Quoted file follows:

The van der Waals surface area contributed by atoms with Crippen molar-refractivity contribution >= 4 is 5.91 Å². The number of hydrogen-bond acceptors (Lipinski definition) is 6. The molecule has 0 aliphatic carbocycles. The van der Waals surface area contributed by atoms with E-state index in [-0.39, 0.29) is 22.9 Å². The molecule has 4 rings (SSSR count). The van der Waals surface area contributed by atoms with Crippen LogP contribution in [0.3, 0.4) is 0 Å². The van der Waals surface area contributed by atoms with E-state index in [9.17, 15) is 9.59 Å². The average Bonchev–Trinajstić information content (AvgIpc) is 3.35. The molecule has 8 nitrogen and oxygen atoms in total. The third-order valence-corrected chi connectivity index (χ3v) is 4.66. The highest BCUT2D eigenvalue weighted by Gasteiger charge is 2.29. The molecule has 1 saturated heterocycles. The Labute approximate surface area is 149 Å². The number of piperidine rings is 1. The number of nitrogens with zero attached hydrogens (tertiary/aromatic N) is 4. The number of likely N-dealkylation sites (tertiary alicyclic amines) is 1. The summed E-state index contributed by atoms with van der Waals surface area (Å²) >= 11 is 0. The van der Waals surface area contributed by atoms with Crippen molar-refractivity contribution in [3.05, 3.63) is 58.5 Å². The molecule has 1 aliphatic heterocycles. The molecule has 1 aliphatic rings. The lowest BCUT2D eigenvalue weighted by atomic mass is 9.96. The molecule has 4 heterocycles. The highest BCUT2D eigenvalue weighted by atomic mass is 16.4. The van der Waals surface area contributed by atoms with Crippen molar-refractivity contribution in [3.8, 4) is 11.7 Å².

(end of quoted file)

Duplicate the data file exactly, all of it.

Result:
The van der Waals surface area contributed by atoms with Crippen molar-refractivity contribution >= 4 is 5.91 Å². The number of hydrogen-bond acceptors (Lipinski definition) is 6. The molecule has 0 aliphatic carbocycles. The van der Waals surface area contributed by atoms with E-state index in [-0.39, 0.29) is 22.9 Å². The molecule has 4 rings (SSSR count). The van der Waals surface area contributed by atoms with Crippen LogP contribution in [0.3, 0.4) is 0 Å². The van der Waals surface area contributed by atoms with E-state index in [9.17, 15) is 9.59 Å². The average Bonchev–Trinajstić information content (AvgIpc) is 3.35. The molecule has 8 nitrogen and oxygen atoms in total. The third-order valence-corrected chi connectivity index (χ3v) is 4.66. The highest BCUT2D eigenvalue weighted by Gasteiger charge is 2.29. The molecule has 1 saturated heterocycles. The Labute approximate surface area is 149 Å². The number of piperidine rings is 1. The number of nitrogens with zero attached hydrogens (tertiary/aromatic N) is 4. The number of likely N-dealkylation sites (tertiary alicyclic amines) is 1. The summed E-state index contributed by atoms with van der Waals surface area (Å²) >= 11 is 0. The van der Waals surface area contributed by atoms with Crippen molar-refractivity contribution in [3.05, 3.63) is 58.5 Å². The molecule has 1 aliphatic heterocycles. The molecule has 1 aliphatic rings. The lowest BCUT2D eigenvalue weighted by atomic mass is 9.96. The molecule has 4 heterocycles. The highest BCUT2D eigenvalue weighted by atomic mass is 16.4. The van der Waals surface area contributed by atoms with Crippen molar-refractivity contribution in [3.8, 4) is 11.7 Å².